The optimal placement depends on what the RSS feed contains. For example, some sites provide multiple RSS feeds from the same core data set.
I worked on a system that collected reporting for an organization from around the world. These reports were organized based on origin, topic, and date (think geo-location and tags). The organization's analysts and the analysts from cooperating organizations only cared about slices of information. Once the user narrowed their scope of what they wanted, they could get a dedicated RSS feed for that scope.
In this case, we had a link for the custom RSS feed in the right panel above the tag cloud for the feed. The list of items was in the left panel.
This particular system also supported comments, and for particular hot topics it was useful for the analysts to have an RSS feed for that one article. The only had to look in the same location for the RSS feed when they were looking at an article.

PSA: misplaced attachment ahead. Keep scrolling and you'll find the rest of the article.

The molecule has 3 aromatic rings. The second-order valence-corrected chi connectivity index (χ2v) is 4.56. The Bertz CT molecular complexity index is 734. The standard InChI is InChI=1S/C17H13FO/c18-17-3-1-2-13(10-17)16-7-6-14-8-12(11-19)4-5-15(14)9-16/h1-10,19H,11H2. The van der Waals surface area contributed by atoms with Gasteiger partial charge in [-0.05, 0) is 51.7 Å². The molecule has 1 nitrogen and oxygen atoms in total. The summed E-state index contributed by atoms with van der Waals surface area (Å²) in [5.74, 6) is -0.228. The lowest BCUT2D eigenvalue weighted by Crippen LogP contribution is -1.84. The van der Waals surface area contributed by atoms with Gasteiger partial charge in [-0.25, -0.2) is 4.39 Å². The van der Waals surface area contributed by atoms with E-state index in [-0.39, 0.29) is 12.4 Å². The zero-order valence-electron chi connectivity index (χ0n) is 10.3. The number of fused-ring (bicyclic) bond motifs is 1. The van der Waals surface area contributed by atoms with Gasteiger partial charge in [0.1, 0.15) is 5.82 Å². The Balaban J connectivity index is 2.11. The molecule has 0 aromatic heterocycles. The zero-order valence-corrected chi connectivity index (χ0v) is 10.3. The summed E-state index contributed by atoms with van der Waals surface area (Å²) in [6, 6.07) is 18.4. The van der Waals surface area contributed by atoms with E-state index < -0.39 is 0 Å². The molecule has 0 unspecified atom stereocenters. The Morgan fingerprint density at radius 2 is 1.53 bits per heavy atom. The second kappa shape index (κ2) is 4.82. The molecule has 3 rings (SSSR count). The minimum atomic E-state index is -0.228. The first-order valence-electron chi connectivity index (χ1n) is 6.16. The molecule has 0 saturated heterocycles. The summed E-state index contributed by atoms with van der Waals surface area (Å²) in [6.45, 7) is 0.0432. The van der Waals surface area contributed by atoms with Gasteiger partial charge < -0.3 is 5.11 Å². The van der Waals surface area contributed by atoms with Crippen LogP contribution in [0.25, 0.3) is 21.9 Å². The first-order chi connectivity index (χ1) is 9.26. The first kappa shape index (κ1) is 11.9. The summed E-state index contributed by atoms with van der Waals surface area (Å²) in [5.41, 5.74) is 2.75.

Does this mean that everyone should have a 2:1 split and have RSS links at the top of the right panel? Hardly. It takes time to understand your audience. It made the most sense for this project. It seems to make a lot of sense for blogs. However, you may want to emphasize the RSS feed more by having the link at the top and bottom of the lists. Or you may reverse the split we had. You just have to fit it into your design and remain consistent with it's placement.